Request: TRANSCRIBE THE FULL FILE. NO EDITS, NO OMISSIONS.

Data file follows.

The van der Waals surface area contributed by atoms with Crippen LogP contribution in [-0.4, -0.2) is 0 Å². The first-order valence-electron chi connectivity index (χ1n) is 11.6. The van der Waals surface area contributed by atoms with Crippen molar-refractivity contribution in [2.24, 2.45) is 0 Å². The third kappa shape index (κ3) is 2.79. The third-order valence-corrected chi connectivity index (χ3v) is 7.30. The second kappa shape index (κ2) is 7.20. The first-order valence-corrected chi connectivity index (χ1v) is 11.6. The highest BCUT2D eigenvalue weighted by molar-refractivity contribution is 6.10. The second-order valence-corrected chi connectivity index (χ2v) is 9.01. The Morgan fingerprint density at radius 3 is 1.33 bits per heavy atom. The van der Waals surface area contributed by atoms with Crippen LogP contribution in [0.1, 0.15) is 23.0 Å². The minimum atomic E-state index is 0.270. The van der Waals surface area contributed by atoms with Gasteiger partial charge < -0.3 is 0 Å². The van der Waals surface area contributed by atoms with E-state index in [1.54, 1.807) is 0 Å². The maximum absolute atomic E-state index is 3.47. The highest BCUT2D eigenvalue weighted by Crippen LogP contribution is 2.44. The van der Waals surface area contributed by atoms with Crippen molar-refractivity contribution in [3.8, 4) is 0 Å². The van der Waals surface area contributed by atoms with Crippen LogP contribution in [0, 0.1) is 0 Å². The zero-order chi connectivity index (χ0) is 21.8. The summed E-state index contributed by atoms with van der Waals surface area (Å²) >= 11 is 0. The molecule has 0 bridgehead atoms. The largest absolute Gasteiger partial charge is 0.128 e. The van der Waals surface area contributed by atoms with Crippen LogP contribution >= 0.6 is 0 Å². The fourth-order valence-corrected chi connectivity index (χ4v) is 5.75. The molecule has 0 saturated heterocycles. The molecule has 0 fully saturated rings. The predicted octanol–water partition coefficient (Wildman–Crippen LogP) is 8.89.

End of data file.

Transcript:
The van der Waals surface area contributed by atoms with Crippen LogP contribution in [-0.4, -0.2) is 0 Å². The first-order valence-electron chi connectivity index (χ1n) is 11.6. The van der Waals surface area contributed by atoms with Crippen molar-refractivity contribution in [2.24, 2.45) is 0 Å². The third kappa shape index (κ3) is 2.79. The third-order valence-corrected chi connectivity index (χ3v) is 7.30. The second kappa shape index (κ2) is 7.20. The first-order valence-corrected chi connectivity index (χ1v) is 11.6. The highest BCUT2D eigenvalue weighted by molar-refractivity contribution is 6.10. The second-order valence-corrected chi connectivity index (χ2v) is 9.01. The Morgan fingerprint density at radius 3 is 1.33 bits per heavy atom. The van der Waals surface area contributed by atoms with Crippen LogP contribution in [0.1, 0.15) is 23.0 Å². The minimum atomic E-state index is 0.270. The van der Waals surface area contributed by atoms with Gasteiger partial charge < -0.3 is 0 Å². The van der Waals surface area contributed by atoms with E-state index in [1.54, 1.807) is 0 Å². The maximum absolute atomic E-state index is 3.47. The highest BCUT2D eigenvalue weighted by Crippen LogP contribution is 2.44. The van der Waals surface area contributed by atoms with Crippen molar-refractivity contribution in [3.8, 4) is 0 Å². The van der Waals surface area contributed by atoms with Crippen LogP contribution in [0, 0.1) is 0 Å². The zero-order chi connectivity index (χ0) is 21.8. The summed E-state index contributed by atoms with van der Waals surface area (Å²) >= 11 is 0. The molecule has 0 bridgehead atoms. The largest absolute Gasteiger partial charge is 0.128 e. The van der Waals surface area contributed by atoms with Crippen LogP contribution >= 0.6 is 0 Å². The fourth-order valence-corrected chi connectivity index (χ4v) is 5.75. The molecule has 0 saturated heterocycles. The molecule has 0 fully saturated rings. The predicted octanol–water partition coefficient (Wildman–Crippen LogP) is 8.89.